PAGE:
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I'm trying to develop an the algorithm for the problem:

The cat-and-mouse game is played by two players, “Cat” and “Mouse,” on an arbitrary undirected graph. At a given point, each player occupies a node of the graph. The players take turns moving to a node adjacent to the one that they currently occupy. A special node of the graph is called “Hole.” Cat wins if the two players ever occupy the same node. Mouse wins if it reaches the Hole before the preceding happens. The game is a draw if a situation repeats (i.e., the two players simultaneously occupy positions that they simultaneously occupied previously, and it is the same player’s turn to move).

In other words, we have to decide: HAPPY-CAT = {<G, c, m, h> | G, c, m, h are respectively a graph, and positions of the Cat, Mouse, and Hole, such that Cat has a winning strategy if Cat moves first}.

I came across this algorithm:

  1. Mark all nodes (a, a, x) where a is a node in G, and x is turn {cat, mouse} for whoever goes next.
  2. If for a node u = (a, b, cat), there is a node v = (c, b, mouse) which is marked and (u, v) is an edge then mark u.
  3. If for a node u = (a, b, mouse), all nodes v = (a, c, cat) are marked and (u, v) is an edge then mark u.
  4. Repeat steps 2 and 3 until no new nodes are marked.
  5. Accept if start node s = (c, m, cat) is marked.

But I'm having difficulty envisioning the first step. For example, in the picture below (where cat starts at 1, mouse starts at 5, and the hole is at 10), cat wins at vertex 4 in two ways:

  1. c -> 12, m -> 4, c -> 6, m -> 2, c -> 4, m -> 4
  2. c -> 12, m -> 4, c -> 3, m -> 2, c -> 12, m -> 4, c -> 4

So then at step 1 of the algorithm, would node 4 in our new marked set contain (4, 4, cat) or (4, 4, mouse)?

Example Graph

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    $\begingroup$ Hi @EpRa, welcome to the site. You say that you "came across this algorithm", but can you provide a link to where you got the algorithm from? It's generally best practice to try and make your questions as self-contained as possible. As it stands, I'm not sure what each position of the tuples you are marking the nodes with are supposed to represent. $\endgroup$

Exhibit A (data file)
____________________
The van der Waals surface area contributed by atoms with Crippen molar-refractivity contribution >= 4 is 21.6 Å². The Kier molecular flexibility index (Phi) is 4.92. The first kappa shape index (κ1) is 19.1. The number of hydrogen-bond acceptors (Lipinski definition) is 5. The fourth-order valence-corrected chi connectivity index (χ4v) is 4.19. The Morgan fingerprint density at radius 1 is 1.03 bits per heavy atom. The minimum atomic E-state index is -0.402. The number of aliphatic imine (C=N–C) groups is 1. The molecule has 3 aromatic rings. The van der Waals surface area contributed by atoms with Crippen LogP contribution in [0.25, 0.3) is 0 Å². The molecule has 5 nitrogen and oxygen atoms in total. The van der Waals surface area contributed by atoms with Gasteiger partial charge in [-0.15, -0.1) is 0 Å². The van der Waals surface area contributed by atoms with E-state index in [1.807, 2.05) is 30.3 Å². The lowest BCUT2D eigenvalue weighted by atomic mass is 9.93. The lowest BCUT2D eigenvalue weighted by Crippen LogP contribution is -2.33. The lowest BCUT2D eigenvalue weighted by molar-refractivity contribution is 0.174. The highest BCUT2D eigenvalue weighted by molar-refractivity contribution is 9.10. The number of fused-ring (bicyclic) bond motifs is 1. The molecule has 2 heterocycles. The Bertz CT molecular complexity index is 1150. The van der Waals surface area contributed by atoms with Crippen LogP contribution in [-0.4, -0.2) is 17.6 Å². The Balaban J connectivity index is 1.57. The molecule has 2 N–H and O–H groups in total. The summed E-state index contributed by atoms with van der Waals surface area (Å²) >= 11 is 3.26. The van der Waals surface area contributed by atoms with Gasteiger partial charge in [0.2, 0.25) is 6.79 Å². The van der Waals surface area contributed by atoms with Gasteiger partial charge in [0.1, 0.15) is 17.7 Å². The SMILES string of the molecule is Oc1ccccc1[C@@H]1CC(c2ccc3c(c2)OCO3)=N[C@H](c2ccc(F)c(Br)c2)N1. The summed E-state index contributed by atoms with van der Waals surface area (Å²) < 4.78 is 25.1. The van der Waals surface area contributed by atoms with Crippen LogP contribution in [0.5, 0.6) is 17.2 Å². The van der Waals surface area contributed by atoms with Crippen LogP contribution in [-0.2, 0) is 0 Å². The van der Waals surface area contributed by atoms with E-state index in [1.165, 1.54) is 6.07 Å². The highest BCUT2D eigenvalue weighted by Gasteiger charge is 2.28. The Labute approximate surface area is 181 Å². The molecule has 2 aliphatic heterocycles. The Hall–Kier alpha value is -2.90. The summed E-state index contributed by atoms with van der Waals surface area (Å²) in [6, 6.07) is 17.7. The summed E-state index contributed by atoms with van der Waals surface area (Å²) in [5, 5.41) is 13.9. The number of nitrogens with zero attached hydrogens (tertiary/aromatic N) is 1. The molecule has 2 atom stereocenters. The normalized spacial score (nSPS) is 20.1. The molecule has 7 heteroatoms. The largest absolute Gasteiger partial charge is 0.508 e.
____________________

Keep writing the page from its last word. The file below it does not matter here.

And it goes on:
– kotu
    May 26 at 0:40
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Alike kotu in the comments, I do not fully understand what you want to achieve with your algorithm, but I'm sure that when playing the game you must assume perfect play, and thus the mouse will win in your example by simply moving to the hole.

Determining the game's outcome is not so trivial, so here are my observations:

Proposition 1: If the cat reaches the hole before the mouse, the game is not won for the mouse.

Proof: By a simple case distinction. If the cat is on the hole and the cat has to move, do one of the following: If the mouse is adjacent to the cat, catch it. Otherwise, move somewhere else. If the cat is adjacent to the hole and the cat has to move, move onto the hole.

Note, that the mouse cannot 'sneak by' while the cat is away, that's an easy exercise. This gives that the game is only lost for the cat whenever the mouse is too quick and we can proceed in analysing only drawn or winning scenarios.

Proposition 2: If the graph contains a cycle of proper length at least 5 (i.e. no chords, etc.) and the mouse can reach the cycle before the cat, the game is not won for the cat.

Proof idea: If the mouse is on the cycle and the cat is as well, the mouse can always 'run away' from the cat. If the cat is not on the cycle, then the mouse can keep its distance by strategically moving along the cycle.

This gives us quite a strong criterion on when the game is drawn. So in the following, we can assume that there is no proper 5 cycle that the mouse can reach without getting caught. However, proper 4 cycles are relatively hard to handle.

Proposition 3: If the mouse cannot reach any proper 4 cycle, then the cat will win.

Proof idea: Such a reachability graph only contains areas of triangles and simple paths between them (shrinking these areas gives a tree). In an area of triangles the cat can always catch the mouse. Inbetween areas the cat can chase the mouse. By induction, such a game is won for the cat.

This leaves us with the issue of proper 4 cycles occurring in the reachability graph.

Proposition 4: If the graph contains a cylce of proper length at least 4, the mouse and the cat are opposing each other, the cat has to move and there is no way for the cat to triangulate (cf. chess endgames), it's a draw.

Proposition 5: If in the above situation the cat can triangulate(*), the mouse needs to leave the cycle, or it will loose.

You can visualize these two propositions by drawing a square (4 vertices, 4 edges as cyle) and extending it with triangles that share 1 edge and 2 vertices with the square each. The drawn graphs are the square without attached triangles, the square with 4 attached triangles and the square with 2 attached triangles on opposite sides.

(*) The cat cannot triangulate if by doing so it let's the mouse sneak by. It also isn't able to 'triangulate' if the mouse can do so as well.

This way, you can determine for each proper 4 cycle, if it's a drawn or lost cycle for the mouse. We can focus on the games in which between the cat and the mouse there are no cycles but proper 3 cycles and lost proper 4 cycles. However, in such a graph the same argument as above holds and it's lost for the mouse.

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